Lack of Sino-U.S. trade progress dampens Asian markets
Chinese stocks underperformed leaving Asian markets mixed on Friday as a lack of concrete signs of progress on U.S.-China trade relations continued.
China’s Shanghai Composite and the Shenzen Component dropped 0.6% and 1.3% respectively by 10:50 PM ET (02:50 GMT).
Trade tensions intensified after the U.S. House of Representatives passed two bills that backed protesters and Hong Kong, sending a warning to China regarding human rights. This angered Beijing and further complicated the ongoing trade talks between China and the U.S.
However, the Wall Street Journal reported that Chinese Vice Premier Liu He had still invited top U.S. trade negotiators, including U.S. Trade Representative Robert Lighthizer and Treasury Secretary Steven Mnuchin, for a new round of face-to-face talks in Beijing.
The Journal’s report said that officials in the U.S. were willing to meet with their Chinese counterparts.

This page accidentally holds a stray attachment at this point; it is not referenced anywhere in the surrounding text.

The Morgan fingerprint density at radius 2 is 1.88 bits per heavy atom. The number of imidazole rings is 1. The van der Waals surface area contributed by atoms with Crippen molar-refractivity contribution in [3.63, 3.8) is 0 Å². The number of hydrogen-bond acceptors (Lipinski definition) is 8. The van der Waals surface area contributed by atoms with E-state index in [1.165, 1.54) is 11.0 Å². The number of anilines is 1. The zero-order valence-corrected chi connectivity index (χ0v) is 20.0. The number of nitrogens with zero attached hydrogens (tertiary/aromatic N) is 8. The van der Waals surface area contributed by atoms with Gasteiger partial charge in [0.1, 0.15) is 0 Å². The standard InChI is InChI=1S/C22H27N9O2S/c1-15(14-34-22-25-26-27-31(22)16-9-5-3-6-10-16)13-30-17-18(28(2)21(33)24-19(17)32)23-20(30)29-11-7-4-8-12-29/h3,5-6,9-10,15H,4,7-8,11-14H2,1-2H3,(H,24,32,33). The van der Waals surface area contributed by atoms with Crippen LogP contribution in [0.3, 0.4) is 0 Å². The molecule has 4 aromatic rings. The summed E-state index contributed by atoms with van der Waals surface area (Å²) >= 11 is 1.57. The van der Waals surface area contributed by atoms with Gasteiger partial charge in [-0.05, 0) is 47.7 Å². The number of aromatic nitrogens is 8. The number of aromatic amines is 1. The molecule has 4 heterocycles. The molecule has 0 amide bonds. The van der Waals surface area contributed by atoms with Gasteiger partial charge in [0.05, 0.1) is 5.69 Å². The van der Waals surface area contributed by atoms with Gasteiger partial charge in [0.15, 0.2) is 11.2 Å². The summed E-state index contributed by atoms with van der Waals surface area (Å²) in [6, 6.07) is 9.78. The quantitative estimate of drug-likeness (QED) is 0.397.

“China is willing, on the basis of equal and mutual respect with the U.S., to work together to properly settle areas of common concern and strive for a phase-one trade agreement,” Gao Feng, China’s Ministry of Commerce spokesman, said at a regular press conference Thursday.
“I think the phase one agreement is important. One, because it would put a trade truce between China and the United States. Two, it’d build a little confidence and certainty in the trading system,” Myron Brilliant, executive vice president and head of international affairs at the U.S. Chamber of Commerce, told CNBC in an interview.
“It is a step in the right direction if the deal can get done,” Brilliant said.